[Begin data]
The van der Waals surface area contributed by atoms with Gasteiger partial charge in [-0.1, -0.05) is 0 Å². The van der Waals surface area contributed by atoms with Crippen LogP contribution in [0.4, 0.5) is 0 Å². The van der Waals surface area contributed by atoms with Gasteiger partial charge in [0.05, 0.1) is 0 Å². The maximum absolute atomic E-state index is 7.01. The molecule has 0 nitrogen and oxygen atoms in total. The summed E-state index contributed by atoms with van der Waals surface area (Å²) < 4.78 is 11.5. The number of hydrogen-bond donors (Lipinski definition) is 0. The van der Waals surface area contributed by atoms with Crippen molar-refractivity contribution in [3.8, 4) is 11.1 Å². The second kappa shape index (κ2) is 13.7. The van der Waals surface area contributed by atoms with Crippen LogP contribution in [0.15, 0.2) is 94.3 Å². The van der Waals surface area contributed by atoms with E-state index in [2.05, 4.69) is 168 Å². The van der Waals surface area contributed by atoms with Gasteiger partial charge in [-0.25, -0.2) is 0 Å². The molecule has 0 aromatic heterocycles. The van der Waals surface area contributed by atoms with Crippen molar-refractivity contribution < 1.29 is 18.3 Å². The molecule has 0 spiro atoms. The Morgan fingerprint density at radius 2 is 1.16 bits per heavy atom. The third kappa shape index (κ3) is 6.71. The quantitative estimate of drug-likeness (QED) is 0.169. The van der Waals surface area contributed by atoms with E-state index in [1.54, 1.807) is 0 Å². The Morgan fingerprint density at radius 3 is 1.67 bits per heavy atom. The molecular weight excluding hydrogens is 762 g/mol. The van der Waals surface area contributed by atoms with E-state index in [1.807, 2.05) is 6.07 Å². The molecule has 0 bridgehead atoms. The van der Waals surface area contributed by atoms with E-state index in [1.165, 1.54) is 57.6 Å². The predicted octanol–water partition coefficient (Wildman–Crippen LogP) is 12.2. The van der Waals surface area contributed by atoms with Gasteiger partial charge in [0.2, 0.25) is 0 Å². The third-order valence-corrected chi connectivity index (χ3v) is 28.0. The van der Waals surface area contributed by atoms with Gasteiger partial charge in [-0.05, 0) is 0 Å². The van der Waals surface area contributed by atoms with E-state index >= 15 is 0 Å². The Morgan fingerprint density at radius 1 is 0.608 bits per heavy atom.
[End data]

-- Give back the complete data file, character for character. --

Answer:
The van der Waals surface area contributed by atoms with Gasteiger partial charge in [-0.1, -0.05) is 0 Å². The van der Waals surface area contributed by atoms with Crippen LogP contribution in [0.4, 0.5) is 0 Å². The van der Waals surface area contributed by atoms with Gasteiger partial charge in [0.05, 0.1) is 0 Å². The maximum absolute atomic E-state index is 7.01. The molecule has 0 nitrogen and oxygen atoms in total. The summed E-state index contributed by atoms with van der Waals surface area (Å²) < 4.78 is 11.5. The number of hydrogen-bond donors (Lipinski definition) is 0. The van der Waals surface area contributed by atoms with Crippen molar-refractivity contribution in [3.8, 4) is 11.1 Å². The second kappa shape index (κ2) is 13.7. The van der Waals surface area contributed by atoms with Crippen LogP contribution in [0.15, 0.2) is 94.3 Å². The van der Waals surface area contributed by atoms with E-state index in [2.05, 4.69) is 168 Å². The van der Waals surface area contributed by atoms with Gasteiger partial charge in [-0.25, -0.2) is 0 Å². The molecule has 0 aromatic heterocycles. The van der Waals surface area contributed by atoms with Crippen molar-refractivity contribution < 1.29 is 18.3 Å². The molecule has 0 spiro atoms. The Morgan fingerprint density at radius 2 is 1.16 bits per heavy atom. The third kappa shape index (κ3) is 6.71. The quantitative estimate of drug-likeness (QED) is 0.169. The van der Waals surface area contributed by atoms with E-state index in [1.54, 1.807) is 0 Å². The Morgan fingerprint density at radius 3 is 1.67 bits per heavy atom. The molecular weight excluding hydrogens is 762 g/mol. The van der Waals surface area contributed by atoms with E-state index in [1.807, 2.05) is 6.07 Å². The molecule has 0 bridgehead atoms. The van der Waals surface area contributed by atoms with E-state index in [1.165, 1.54) is 57.6 Å². The predicted octanol–water partition coefficient (Wildman–Crippen LogP) is 12.2. The van der Waals surface area contributed by atoms with Gasteiger partial charge in [0.2, 0.25) is 0 Å². The third-order valence-corrected chi connectivity index (χ3v) is 28.0. The van der Waals surface area contributed by atoms with Gasteiger partial charge in [-0.05, 0) is 0 Å². The van der Waals surface area contributed by atoms with E-state index >= 15 is 0 Å². The Morgan fingerprint density at radius 1 is 0.608 bits per heavy atom.